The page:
CHICAGO (Reuters) -Hundreds of thousands of homes and businesses were without power on Friday after a winter storm dumped sleet and heavy snow on a wide swath of the central United States this week, and more treacherous weather threatened parts of the Plains and New England.
More than 370,000 customers were without power from Texas, Arkansas, Tennessee up through Ohio and into New York, Poweroutage.us reported on Friday, after an ice storm downed power lines and trees across the area on Thursday.
Memphis Light, Gas and Water said more than 130,000 customers were without power and it could take days to restore electricity.
“We know you are anxious and want to know when your power will be restored,” the utility company said on Twitter. “Debris must be cleared before crews can restore power.”
Airlines canceled nearly 3,000 flights on Friday, according to flight-tracking service FlightAware, after scrapping more than 5,000 flights on Thursday.
U.S. carriers have faced disruptions to their operations since before Christmas because of bad weather and a staffing crunch due to the Omicron coronavirus variant.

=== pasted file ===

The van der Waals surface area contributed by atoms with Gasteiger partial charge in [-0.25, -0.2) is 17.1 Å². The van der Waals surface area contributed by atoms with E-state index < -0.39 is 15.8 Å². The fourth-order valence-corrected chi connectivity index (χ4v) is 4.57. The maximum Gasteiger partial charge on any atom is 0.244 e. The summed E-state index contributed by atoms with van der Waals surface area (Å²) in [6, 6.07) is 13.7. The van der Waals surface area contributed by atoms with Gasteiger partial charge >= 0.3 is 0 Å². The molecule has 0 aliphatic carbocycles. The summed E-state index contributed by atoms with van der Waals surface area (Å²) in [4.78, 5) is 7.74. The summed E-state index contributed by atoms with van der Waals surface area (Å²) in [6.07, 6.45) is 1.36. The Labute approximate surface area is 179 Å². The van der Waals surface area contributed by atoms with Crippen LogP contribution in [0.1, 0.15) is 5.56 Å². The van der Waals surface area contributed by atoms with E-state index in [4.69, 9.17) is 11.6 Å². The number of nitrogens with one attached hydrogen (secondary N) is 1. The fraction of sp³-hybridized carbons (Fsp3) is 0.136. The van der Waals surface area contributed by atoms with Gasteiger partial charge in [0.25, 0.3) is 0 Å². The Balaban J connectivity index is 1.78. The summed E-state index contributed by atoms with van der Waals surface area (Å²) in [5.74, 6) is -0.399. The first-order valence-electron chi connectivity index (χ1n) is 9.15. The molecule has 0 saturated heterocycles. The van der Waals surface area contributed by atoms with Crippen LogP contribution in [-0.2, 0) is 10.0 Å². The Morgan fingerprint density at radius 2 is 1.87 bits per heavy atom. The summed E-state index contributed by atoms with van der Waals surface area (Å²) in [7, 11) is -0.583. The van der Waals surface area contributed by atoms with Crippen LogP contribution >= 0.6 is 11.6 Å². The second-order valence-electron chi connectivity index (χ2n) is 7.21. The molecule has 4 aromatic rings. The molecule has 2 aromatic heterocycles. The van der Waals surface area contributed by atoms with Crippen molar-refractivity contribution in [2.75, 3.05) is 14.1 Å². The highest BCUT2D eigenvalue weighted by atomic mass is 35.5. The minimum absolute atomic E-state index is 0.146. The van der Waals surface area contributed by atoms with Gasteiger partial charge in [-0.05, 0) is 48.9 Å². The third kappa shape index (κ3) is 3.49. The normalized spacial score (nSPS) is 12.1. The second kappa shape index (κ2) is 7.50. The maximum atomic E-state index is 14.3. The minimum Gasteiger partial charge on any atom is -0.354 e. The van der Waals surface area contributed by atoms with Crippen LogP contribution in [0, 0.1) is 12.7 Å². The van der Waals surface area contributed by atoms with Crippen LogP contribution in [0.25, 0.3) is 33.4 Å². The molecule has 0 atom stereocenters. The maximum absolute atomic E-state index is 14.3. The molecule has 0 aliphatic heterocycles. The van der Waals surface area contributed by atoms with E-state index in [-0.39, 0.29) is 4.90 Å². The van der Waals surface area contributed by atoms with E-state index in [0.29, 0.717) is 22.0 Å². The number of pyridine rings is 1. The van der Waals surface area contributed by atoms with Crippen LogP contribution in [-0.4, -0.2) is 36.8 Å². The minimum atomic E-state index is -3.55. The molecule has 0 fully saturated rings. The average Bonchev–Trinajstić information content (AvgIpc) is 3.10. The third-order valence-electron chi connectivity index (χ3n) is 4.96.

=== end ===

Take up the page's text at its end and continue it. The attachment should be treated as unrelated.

Wind chill warnings remained in effect for Texas and the Great Plains, where morning lows ranging between the single digits and below zero Fahrenheit were in the forecast, the National Weather Service (NWS) said.
“Cold wind chills could result in hypothermia in a short amount of time if precautions are not taken,” the NWS warned.
Winter storm warnings and advisories also remained in effect for Tennessee and Kentucky up through New York and Pennsylvania and into New England where a mix of sleet and snow was expected to make travel difficult, the service said.
In the Boston area, home to 4.8 million people, forecasters predicted 1 to 2 inches (3-5 cm) of snow and ice accumulations of one tenth to one quarter of an inch, making road conditions hazardous.
By Saturday morning, the winter storm finally leaves off the East Coast, but bitterly cold temperatures will stick around with some temperatures challenging record lows in the South Central United States, NWS forecasters said.
(Reporting by Brendan O’Brien in ChicagoEditing by Raissa Kasolowsky and Frances Kerry)